My history shows me lots of shopping sites.I'm looking for a particular product.Amazon's new checkout cart is a pretty slick solution.It lets you find products in a given category and search them for prices.The system is quick and simple to use.You just enter the product name and then select the category.I just like it.I can search the Amazon.ca search bar, or click on the products to be found, an...
A new book has revealed that Irish witches had a long history in Ireland.
Read more about the book, ‘Witch-Worship in the Irish Isles: The Story of a People, A People and a People: Irish Witchcraft in the Twentieth Century’, published by Cambridge University Press.
The book is a collaboration between Prof Peter Cooney and historian Eoin Macdonald, who were both at the University of Cambridge in the 1980s.
The authors are seeking to explain the emergence of a modern witch-doctrine and the role of women in the tradition.
They also want to understand how the witch-wards were protected from outside influences, as well as the role that women played in the process.
“We don’t know all the answers to these questions, but we are seeking answers that have historical resonance,” said Prof Cooney.
The study of witchcraft in Ireland was largely overlooked until the 1960s, when the publication of The Witch and the Wampum, by the British historian Margaret Hodge.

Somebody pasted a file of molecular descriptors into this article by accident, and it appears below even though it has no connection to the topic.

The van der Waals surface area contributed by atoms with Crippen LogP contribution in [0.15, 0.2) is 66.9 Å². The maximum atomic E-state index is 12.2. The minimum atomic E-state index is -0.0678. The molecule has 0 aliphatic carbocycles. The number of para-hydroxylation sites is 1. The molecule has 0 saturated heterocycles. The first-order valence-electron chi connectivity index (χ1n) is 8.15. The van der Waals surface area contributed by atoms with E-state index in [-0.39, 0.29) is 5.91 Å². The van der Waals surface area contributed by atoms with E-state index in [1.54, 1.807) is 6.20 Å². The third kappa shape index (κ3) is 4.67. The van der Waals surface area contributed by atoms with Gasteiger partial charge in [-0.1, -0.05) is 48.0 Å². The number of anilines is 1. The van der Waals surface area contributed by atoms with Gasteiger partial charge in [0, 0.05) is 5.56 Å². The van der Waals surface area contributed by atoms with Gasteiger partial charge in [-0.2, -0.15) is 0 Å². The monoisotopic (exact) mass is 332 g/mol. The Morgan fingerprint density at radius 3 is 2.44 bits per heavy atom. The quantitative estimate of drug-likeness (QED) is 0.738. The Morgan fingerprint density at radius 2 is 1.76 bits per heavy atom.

In the book she documented how the witches of Ireland, some of whom were women, played a central role in the history of the religion.
“This work has been an important step towards making a more complete picture of the development of the modern witch, and also of the history, beliefs and practices of the Irish,” said the authors.
“The publication of this book will help to provide the historical and intellectual background for those interested in studying this fascinating period.”
The new book is also an attempt to answer questions about how the witchcraft tradition was organised and developed.
“There are two main areas in which this book focuses,” said Professor Cooney, “the history of women’s involvement in the ritual, and the history and structure of the witchcraft organisation in Ireland.”
“Women have been the key actors in the traditional rituals and the structure of this organisation has remained very much intact for nearly 500 years,” he added.
“Women’s participation has been a very important factor in the development and development of this ritual.”
In addition, the development has had significant social, economic and political consequences for the women involved.
“Witchcraft in Ireland: The History and Structure of the Traditional Irish Witch, by Prof Peter P Cooney (Cambridge University Press, 2018), is available for purchase from Amazon.ie